Partner Nathalie Micas and
Anna Elizabeth Klumpke, buried together
Château de By, 11 Rue de la République, 77810 Thomery, Francia
Père Lachaise Cemetery, 16 Rue du Repos, 75020 Paris, Francia
Bonheur, born Marie-Rosalie Bonheur, (16 March 1822 – 25 May 1899) was a
French artist, an animalière (painter of animals) and sculptor, known for
her artistic realism. Her most well-known paintings are Ploughing in
first exhibited at the Paris Salon of 1848, and now at Musée d’Orsay in
Paris, and The Horse Fair (in French: Le marché aux chevaux),
which was exhibited at the Salon of 1853 (finished in 1855) and is now in
the Metropolitan Museum of Art, in New York City. Bonheur was widely
considered to be the most famous female painter during the nineteenth
Women were often only reluctantly educated as artists in Bonheur's day,
and by becoming such a successful artist she helped to open doors to women
artists that followed her.
Bonheur can be viewed as a "New Woman" of the 19th century; she was
known for wearing men's clothing,
but she attributed her choice of trousers to their practicality for
working with animals.
Bonheur died on 25 May 1899 at the age of 77, at Thomery (By), France.
She was buried together with Nathalie
Micas (1824 – June 24, 1889), her lifelong companion at Père Lachaise
Cemetery, Paris, and later
Anna Elizabeth Klumpke joined them. Many of her paintings, which had
not previously been shown publicly, were sold at auction in Paris in 1900.
One of her works, Monarchs of the Forest, sold at auction in 2008
for just over US$200,000.
With other realist 19th-century painters, Bonheur fell from fashion for
much of the 20th century, and in 1978 a critic described Ploughing in
the Nivernais as "entirely forgotten and rarely dragged out from
oblivion"; that year it was part of a series of paintings sent to China by
the French government for an exhibition titled "The French Landscape and
Since then her reputation has revived somewhat.
Metropolitan Museum of Art, NYC
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"Musée d'Orsay: Rosa Bonheur Labourage nivernais".
musee-orsay.fr. 25 March 2009.
Rosa Bonheur, The Horse Fair, Metropolitan Museum of Art
- Janson, H. W.,
Janson, Anthony F. History of Art. Harry N. Abrams, Inc.,
Publishers. 6th edition.
"Rosa Bonheur", Encyclopædia Britannica Online, Retrieved
23 May 2015.
Heather McPherson (2003).
"Bonheur, (Marie-)Rosa [Rosalie]".
Grove Art Online.
- Galton, Francis.
Hereditary Genius: An Inquiry into its Laws and Consequences.
Second edition. (London: MacMillan and Co, 1892), p. 247. Original
- Mackay, James,
The Animaliers, E.P. Dutton, Inc., New York, 1973
- Rosalia Shriver,
Rosa Bonheur: With a Checklist of Works in American Collections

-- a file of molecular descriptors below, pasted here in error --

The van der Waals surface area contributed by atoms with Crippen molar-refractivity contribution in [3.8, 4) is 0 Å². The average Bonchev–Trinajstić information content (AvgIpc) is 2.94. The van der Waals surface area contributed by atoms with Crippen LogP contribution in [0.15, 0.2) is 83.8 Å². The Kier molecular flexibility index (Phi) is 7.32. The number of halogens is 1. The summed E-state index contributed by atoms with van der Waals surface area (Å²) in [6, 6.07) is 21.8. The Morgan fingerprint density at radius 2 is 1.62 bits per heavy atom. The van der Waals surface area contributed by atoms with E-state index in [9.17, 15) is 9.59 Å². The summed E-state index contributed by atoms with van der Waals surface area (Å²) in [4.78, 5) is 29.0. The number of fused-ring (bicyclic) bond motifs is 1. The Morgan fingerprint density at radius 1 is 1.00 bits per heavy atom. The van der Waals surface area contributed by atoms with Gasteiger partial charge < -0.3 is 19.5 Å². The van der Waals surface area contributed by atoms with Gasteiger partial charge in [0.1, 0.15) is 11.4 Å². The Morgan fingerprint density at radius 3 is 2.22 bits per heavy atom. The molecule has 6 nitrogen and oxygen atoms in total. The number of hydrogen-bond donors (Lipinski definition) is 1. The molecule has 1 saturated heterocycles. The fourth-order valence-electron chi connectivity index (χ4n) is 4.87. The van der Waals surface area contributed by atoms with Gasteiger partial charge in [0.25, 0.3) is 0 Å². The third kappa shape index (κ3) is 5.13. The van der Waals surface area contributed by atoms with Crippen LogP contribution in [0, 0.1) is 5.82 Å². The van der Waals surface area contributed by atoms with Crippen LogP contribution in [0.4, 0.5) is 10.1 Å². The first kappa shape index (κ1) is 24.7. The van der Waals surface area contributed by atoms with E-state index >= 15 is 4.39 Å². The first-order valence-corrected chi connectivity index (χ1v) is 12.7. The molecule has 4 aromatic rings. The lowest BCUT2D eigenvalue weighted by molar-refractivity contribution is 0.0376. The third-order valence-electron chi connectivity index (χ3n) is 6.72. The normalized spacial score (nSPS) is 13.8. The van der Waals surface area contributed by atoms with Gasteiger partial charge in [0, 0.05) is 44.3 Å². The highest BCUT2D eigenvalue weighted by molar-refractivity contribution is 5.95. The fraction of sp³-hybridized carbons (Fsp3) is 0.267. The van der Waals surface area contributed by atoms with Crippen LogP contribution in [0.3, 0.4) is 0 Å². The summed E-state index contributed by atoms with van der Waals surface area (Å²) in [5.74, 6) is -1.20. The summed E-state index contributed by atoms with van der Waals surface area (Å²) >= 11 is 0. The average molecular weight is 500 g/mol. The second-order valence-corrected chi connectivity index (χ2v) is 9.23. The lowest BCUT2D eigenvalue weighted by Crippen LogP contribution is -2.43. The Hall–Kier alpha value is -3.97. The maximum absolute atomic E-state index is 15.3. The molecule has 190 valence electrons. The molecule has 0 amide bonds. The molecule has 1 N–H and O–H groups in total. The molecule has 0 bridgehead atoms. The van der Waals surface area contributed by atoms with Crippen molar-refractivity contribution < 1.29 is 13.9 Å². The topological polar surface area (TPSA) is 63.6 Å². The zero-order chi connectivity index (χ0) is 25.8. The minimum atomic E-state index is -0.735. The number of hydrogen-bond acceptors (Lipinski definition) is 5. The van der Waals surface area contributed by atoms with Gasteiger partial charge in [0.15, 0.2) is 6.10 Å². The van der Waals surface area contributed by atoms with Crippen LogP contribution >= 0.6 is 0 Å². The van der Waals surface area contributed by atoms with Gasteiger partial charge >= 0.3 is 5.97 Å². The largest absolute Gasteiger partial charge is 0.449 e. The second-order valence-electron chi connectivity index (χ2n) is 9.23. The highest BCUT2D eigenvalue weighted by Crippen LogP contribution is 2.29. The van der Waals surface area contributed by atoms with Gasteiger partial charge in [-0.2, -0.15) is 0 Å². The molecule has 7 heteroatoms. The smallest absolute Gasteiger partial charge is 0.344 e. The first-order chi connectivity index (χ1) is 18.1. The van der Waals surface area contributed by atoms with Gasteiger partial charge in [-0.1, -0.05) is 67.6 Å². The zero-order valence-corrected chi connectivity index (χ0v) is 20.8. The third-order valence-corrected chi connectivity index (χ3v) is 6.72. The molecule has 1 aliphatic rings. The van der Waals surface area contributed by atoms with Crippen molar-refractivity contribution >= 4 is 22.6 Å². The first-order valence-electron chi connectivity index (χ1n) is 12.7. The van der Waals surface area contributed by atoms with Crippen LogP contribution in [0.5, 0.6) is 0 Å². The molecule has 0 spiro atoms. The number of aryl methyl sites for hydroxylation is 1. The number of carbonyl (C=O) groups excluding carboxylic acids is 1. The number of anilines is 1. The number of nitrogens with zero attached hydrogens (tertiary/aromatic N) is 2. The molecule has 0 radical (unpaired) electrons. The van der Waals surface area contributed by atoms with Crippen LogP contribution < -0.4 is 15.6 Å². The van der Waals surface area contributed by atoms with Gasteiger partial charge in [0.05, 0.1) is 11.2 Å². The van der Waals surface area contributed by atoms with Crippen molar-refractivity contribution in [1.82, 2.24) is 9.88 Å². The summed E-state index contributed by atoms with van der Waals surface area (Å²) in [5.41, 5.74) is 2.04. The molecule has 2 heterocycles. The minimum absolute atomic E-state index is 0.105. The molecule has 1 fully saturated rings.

(Philadelphia: Art Alliance Press, 1982) 2-12. (It must be said that,
as a reference source this book is itself riddled with inaccuracies
and mis-attributions but it accords with the consensus account on this
- Theodore Stanton,
Reminiscences of Rosa Bonheur (New York: D. Appleton and company,
1910), Theodore Stanton, Reminiscences of Rosa Bonheur (London: Andrew
Gaze, Delia, ed. (1997).
Dictionary of Women Artists. I. London and Chicago:
Fitzroy Dearborn Publishers. p. 288-291.
Boime, Albert. "The Case of Rosa Bonheur: Why Should a Woman Want
to be More Like a Man?", Art History v. 4, December 1981, p.
Wild Spirit: The Work of Rosa Bonheur by Jen Longshaw
- Ashton, Dore and
Denise Browne Hare. Rosa Bonheur: A Life and a Legend, (New
York: Viking, 1981, 206pp.
The Horse Fair at Albright Knox Gallery, sketch for the
London version; the sketch for the New York version is in the Ludwig
Nissen Foundation, see: C. Steckner, in: Bilder aus der Neuen und
Alten Welt. Die Sammlung des Diamantenhändlers
Ludwig Nissen, 1993, p. 142 and
"Base Léonore, recensement des récipiendaires de la Légion d'honneur".
"Ernest Gambart". goodallartists.ca.
Stanton, Theodore (1910).
Reminiscences of Rosa Bonheur (with twenty-four full-page
illustrations and fifteen line drawings in the text. A.
Melrose. p. 64.
- Britta C. Dwyer,
“Bridging the gap of difference: Anna Klumpke's “union” with Rosa
Bonheur”, Out of context. (New York: Greenwood Press, 2004), p.
69-79.; Laurel Lampela, “Daring to be different: a look at three
lesbian artists”, Art Education v.54 no. 2 (March 2001), p. 45-51. and
Gretchen Van Slyke, “The sexual and textual politics of dress: Rosa
Bonheur and her cross-dressing permits”, Nineteenth-Century French
Studies v. 26 no. 3-4 (Spring/Summer 1998) p. 321-35.
- Janson: History
of Art, page 929
Chisholm, Hugh, ed. (1911). "Bonheur,
Encyclopædia Britannica (11th ed.). Cambridge University
"Rosa Bonheur (French, 1822-1899)". christies.com.
Muratova, Xenia (1978). "Current and
Forthcoming Exhibitions: Paris and China".
The Burlington Magazine. 120 (901): 257–60.
- Eugène de
Mirecourt, Les Contemporains: Rosa Bonheur (Paris: Gustave
Havard, 15 Rue Guénégaud, 1856) 20.
- Anna Klumpke,
Rosa Bonheur: Sa Vie, Son Oeuvre, (Paris: E. Flammarion, 1909),
Anna Klumpke, Rosa Bonheur: The Artist's (Auto)Biography,
trans. Gretchen Van Slyke (Ann Arbor: University of Michigan Press,
- Theodore Stanton,
Reminiscences of Rosa Bonheur, (New York: D. Appleton and
company, 1910), Theodore Stanton, Reminiscences of Rosa Bonheur,
(London: Andrew Melrose, 1910).
"Le site du village de Thomery 77810". free.fr.